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Wednesday, November 28, 2007

A Visit to Historical Pound Bend, Warrandyte State Park

Yarra River Rapids

The Tunnel

Warrandyte, 20km east of the Melbourne CBD, is the site of Victoria's first gold discovery. The find at Anderson's Creek by Louis Michel in 1851, marked the start of the Victorian gold rush and an influx of people into the area.

The approximate location of the site is marked by a cairn on Fourth Hill in the Warrandyte State Park.

Another major location of gold in Warrandyte and Melbourne was the Yarra River. All through Warrandyte the river shows signs of being exploited, a classic example is the tunnel at Pound Bend.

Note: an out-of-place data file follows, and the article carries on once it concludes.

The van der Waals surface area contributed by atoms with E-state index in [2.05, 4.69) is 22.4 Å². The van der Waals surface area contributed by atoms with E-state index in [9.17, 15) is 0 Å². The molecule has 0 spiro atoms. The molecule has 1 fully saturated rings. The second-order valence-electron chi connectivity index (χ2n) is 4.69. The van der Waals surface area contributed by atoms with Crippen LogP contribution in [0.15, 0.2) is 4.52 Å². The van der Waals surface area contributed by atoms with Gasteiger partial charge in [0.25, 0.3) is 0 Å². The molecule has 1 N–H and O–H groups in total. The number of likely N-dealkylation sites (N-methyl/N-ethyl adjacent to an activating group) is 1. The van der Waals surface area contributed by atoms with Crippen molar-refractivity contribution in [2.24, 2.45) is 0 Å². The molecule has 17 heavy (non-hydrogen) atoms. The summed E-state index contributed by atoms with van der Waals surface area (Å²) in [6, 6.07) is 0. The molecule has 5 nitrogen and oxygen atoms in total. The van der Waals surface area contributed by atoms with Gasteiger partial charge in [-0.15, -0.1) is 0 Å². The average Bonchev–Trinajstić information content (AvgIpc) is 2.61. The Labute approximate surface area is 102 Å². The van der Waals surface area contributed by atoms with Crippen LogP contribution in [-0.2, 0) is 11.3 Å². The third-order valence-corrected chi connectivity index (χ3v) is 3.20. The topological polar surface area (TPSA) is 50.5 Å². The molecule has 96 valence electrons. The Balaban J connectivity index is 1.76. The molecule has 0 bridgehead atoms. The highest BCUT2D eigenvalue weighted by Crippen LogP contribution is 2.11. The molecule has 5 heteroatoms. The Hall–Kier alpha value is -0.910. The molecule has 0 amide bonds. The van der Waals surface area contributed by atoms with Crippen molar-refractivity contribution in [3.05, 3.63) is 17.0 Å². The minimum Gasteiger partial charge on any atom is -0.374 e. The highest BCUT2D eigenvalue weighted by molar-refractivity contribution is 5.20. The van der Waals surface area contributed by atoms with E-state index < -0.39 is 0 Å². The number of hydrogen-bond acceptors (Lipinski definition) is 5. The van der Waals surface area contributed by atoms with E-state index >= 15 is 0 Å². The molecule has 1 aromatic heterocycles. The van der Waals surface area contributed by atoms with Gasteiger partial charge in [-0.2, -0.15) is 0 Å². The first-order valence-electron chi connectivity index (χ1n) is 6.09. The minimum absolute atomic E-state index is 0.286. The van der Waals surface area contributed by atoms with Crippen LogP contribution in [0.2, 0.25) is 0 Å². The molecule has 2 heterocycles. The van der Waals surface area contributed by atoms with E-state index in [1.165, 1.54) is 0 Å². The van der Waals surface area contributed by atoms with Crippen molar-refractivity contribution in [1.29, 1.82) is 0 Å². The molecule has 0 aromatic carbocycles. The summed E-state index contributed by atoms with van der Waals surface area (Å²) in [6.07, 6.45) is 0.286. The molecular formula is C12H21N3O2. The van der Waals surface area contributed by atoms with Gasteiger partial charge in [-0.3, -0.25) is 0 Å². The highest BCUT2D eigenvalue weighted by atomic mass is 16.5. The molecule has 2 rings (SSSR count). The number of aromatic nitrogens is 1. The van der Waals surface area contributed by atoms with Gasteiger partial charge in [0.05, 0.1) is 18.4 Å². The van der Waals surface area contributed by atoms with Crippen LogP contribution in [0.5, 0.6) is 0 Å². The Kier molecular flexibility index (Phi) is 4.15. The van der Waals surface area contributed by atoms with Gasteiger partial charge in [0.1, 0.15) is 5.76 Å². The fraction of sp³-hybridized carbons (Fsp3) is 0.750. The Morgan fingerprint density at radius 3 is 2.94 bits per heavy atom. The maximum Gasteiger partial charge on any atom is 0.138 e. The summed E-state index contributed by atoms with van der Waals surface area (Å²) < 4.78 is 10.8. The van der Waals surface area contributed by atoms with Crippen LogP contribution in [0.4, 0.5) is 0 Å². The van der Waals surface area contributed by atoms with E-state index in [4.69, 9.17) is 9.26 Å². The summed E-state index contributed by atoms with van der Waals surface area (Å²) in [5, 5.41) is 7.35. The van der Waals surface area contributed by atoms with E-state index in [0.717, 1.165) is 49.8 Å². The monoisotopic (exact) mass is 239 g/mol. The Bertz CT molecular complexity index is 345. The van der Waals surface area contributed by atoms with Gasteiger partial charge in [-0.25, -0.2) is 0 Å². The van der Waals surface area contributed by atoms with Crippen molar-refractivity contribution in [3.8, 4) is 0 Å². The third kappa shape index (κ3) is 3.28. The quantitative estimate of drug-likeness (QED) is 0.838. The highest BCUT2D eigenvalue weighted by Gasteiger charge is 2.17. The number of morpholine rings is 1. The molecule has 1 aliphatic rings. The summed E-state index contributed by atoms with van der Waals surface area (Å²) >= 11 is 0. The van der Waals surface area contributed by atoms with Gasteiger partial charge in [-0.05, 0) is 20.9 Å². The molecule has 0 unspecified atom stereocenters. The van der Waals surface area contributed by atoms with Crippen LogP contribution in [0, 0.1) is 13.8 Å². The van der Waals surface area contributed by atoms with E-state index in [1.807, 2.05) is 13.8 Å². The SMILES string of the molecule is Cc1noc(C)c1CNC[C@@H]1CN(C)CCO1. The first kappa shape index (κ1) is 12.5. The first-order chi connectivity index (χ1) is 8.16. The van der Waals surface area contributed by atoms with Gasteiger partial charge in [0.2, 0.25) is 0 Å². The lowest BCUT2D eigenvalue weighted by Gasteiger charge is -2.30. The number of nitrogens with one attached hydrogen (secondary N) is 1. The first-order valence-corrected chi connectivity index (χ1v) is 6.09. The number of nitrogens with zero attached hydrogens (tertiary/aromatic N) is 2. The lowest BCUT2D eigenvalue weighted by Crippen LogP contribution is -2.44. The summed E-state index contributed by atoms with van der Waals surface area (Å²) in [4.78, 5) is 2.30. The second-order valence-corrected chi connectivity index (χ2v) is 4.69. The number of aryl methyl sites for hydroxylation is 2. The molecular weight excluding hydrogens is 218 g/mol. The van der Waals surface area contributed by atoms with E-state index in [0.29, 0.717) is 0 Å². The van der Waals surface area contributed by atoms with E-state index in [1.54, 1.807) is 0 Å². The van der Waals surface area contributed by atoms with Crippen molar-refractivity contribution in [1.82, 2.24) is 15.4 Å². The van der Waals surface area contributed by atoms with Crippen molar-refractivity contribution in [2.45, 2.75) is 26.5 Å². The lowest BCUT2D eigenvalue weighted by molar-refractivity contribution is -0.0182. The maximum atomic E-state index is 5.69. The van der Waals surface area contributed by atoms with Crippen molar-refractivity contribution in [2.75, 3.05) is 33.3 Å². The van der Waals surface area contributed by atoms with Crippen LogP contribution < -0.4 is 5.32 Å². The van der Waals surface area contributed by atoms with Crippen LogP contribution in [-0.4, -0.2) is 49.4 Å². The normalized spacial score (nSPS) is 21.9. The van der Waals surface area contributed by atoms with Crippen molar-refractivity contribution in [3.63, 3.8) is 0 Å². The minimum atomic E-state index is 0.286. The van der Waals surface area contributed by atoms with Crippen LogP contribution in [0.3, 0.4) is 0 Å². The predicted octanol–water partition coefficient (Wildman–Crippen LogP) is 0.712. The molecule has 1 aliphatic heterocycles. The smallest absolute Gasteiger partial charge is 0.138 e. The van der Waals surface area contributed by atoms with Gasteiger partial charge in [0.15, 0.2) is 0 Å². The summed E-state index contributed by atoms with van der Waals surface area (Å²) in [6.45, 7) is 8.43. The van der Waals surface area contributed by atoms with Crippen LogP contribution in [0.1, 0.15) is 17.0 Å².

The Pound Bend Tunnel was created in 1870 by a goldmining company in order to divert the course of the Yarra River, thereby enabling the exploitation of the old riverbed. It is now a popular swimming spot.

The river was partially dammed at Pound Bend near Norman's Reserve at its eastern entrance and near Bob's wetlands at its western exit. Miners then blasted a 300m long tunnel through solid rock. The river was then fully dammed at the entrance and exit to the tunnel and water was diverted through 300m and out the other side leaving an astonishing 3.85km of riverbed around Pound Bend exposed to the sun and the miners picks.

The Pound Bend Reserve is popular in summer. There are grassy areas for picnicking, a walking track along the river which supplies access to koalas and a variety of flora, toilets (including disabled facilities), information boards, canoeing, swimming and horseriding opportunities and a nature walk.

I visited this interesting historical place on November 23, 2007, completing a 3km hike along the river bank.

The full set of photos is at Pound Bend Hike

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